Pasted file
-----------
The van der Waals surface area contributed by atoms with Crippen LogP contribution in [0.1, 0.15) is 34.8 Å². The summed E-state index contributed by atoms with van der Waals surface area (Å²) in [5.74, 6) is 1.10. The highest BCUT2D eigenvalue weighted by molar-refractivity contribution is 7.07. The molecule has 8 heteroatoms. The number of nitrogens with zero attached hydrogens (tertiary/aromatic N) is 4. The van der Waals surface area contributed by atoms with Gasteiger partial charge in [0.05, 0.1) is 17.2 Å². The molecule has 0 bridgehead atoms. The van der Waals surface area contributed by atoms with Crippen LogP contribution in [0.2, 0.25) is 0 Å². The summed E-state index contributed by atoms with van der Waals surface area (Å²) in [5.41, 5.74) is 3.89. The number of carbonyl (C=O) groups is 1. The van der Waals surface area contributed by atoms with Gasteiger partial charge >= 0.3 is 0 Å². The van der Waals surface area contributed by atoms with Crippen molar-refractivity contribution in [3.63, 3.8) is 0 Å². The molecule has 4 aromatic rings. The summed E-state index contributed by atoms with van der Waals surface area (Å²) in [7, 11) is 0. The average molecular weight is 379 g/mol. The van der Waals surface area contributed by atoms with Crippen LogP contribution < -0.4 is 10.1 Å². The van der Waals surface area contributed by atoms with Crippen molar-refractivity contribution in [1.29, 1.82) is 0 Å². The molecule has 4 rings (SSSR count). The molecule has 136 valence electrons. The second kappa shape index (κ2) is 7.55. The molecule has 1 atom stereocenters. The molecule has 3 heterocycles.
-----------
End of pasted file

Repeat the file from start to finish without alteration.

The van der Waals surface area contributed by atoms with Crippen LogP contribution in [0.1, 0.15) is 34.8 Å². The summed E-state index contributed by atoms with van der Waals surface area (Å²) in [5.74, 6) is 1.10. The highest BCUT2D eigenvalue weighted by molar-refractivity contribution is 7.07. The molecule has 8 heteroatoms. The number of nitrogens with zero attached hydrogens (tertiary/aromatic N) is 4. The van der Waals surface area contributed by atoms with Gasteiger partial charge in [0.05, 0.1) is 17.2 Å². The molecule has 0 bridgehead atoms. The van der Waals surface area contributed by atoms with Crippen LogP contribution in [0.2, 0.25) is 0 Å². The summed E-state index contributed by atoms with van der Waals surface area (Å²) in [5.41, 5.74) is 3.89. The number of carbonyl (C=O) groups is 1. The van der Waals surface area contributed by atoms with Gasteiger partial charge >= 0.3 is 0 Å². The van der Waals surface area contributed by atoms with Crippen molar-refractivity contribution in [3.63, 3.8) is 0 Å². The molecule has 4 aromatic rings. The summed E-state index contributed by atoms with van der Waals surface area (Å²) in [7, 11) is 0. The average molecular weight is 379 g/mol. The van der Waals surface area contributed by atoms with Crippen LogP contribution < -0.4 is 10.1 Å². The van der Waals surface area contributed by atoms with Crippen molar-refractivity contribution in [1.29, 1.82) is 0 Å². The molecule has 4 rings (SSSR count). The molecule has 136 valence electrons. The second kappa shape index (κ2) is 7.55. The molecule has 1 atom stereocenters. The molecule has 3 heterocycles.